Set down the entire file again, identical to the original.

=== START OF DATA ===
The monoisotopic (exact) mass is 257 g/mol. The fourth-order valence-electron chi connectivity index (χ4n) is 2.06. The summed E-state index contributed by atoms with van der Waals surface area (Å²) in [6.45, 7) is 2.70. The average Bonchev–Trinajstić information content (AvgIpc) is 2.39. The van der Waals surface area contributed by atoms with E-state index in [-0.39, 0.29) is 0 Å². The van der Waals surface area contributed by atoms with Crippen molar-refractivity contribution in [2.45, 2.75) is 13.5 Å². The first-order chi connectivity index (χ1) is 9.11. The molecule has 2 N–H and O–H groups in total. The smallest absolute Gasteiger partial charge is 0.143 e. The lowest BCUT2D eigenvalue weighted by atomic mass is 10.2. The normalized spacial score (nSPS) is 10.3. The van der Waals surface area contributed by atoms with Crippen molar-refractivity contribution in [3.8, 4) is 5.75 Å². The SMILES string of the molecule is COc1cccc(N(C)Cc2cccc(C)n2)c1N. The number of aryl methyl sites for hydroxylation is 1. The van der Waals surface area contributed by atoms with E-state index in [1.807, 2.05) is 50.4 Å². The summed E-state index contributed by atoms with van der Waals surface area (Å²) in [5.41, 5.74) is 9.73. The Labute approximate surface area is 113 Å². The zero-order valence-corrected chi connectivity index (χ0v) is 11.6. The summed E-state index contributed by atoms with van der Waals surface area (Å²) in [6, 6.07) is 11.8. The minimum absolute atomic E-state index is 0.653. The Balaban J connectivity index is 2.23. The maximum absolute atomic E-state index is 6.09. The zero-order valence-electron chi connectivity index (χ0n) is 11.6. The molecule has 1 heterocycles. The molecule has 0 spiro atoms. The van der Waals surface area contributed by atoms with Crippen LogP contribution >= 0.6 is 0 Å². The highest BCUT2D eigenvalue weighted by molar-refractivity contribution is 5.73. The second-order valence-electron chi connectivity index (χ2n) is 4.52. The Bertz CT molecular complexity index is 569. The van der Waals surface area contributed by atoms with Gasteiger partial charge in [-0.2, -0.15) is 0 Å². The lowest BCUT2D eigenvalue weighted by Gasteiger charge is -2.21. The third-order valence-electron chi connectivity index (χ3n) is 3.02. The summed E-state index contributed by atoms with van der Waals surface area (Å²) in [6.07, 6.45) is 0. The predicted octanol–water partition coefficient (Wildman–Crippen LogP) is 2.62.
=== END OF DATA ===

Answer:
The monoisotopic (exact) mass is 257 g/mol. The fourth-order valence-electron chi connectivity index (χ4n) is 2.06. The summed E-state index contributed by atoms with van der Waals surface area (Å²) in [6.45, 7) is 2.70. The average Bonchev–Trinajstić information content (AvgIpc) is 2.39. The van der Waals surface area contributed by atoms with E-state index in [-0.39, 0.29) is 0 Å². The van der Waals surface area contributed by atoms with Crippen molar-refractivity contribution in [2.45, 2.75) is 13.5 Å². The first-order chi connectivity index (χ1) is 9.11. The molecule has 2 N–H and O–H groups in total. The smallest absolute Gasteiger partial charge is 0.143 e. The lowest BCUT2D eigenvalue weighted by atomic mass is 10.2. The normalized spacial score (nSPS) is 10.3. The van der Waals surface area contributed by atoms with Crippen molar-refractivity contribution in [3.8, 4) is 5.75 Å². The SMILES string of the molecule is COc1cccc(N(C)Cc2cccc(C)n2)c1N. The number of aryl methyl sites for hydroxylation is 1. The van der Waals surface area contributed by atoms with E-state index in [1.807, 2.05) is 50.4 Å². The summed E-state index contributed by atoms with van der Waals surface area (Å²) in [5.41, 5.74) is 9.73. The Labute approximate surface area is 113 Å². The zero-order valence-corrected chi connectivity index (χ0v) is 11.6. The summed E-state index contributed by atoms with van der Waals surface area (Å²) in [6, 6.07) is 11.8. The minimum absolute atomic E-state index is 0.653. The Balaban J connectivity index is 2.23. The maximum absolute atomic E-state index is 6.09. The zero-order valence-electron chi connectivity index (χ0n) is 11.6. The molecule has 1 heterocycles. The molecule has 0 spiro atoms. The van der Waals surface area contributed by atoms with Crippen LogP contribution >= 0.6 is 0 Å². The highest BCUT2D eigenvalue weighted by molar-refractivity contribution is 5.73. The second-order valence-electron chi connectivity index (χ2n) is 4.52. The Bertz CT molecular complexity index is 569. The van der Waals surface area contributed by atoms with Gasteiger partial charge in [-0.2, -0.15) is 0 Å². The lowest BCUT2D eigenvalue weighted by Gasteiger charge is -2.21. The third-order valence-electron chi connectivity index (χ3n) is 3.02. The summed E-state index contributed by atoms with van der Waals surface area (Å²) in [6.07, 6.45) is 0. The predicted octanol–water partition coefficient (Wildman–Crippen LogP) is 2.62.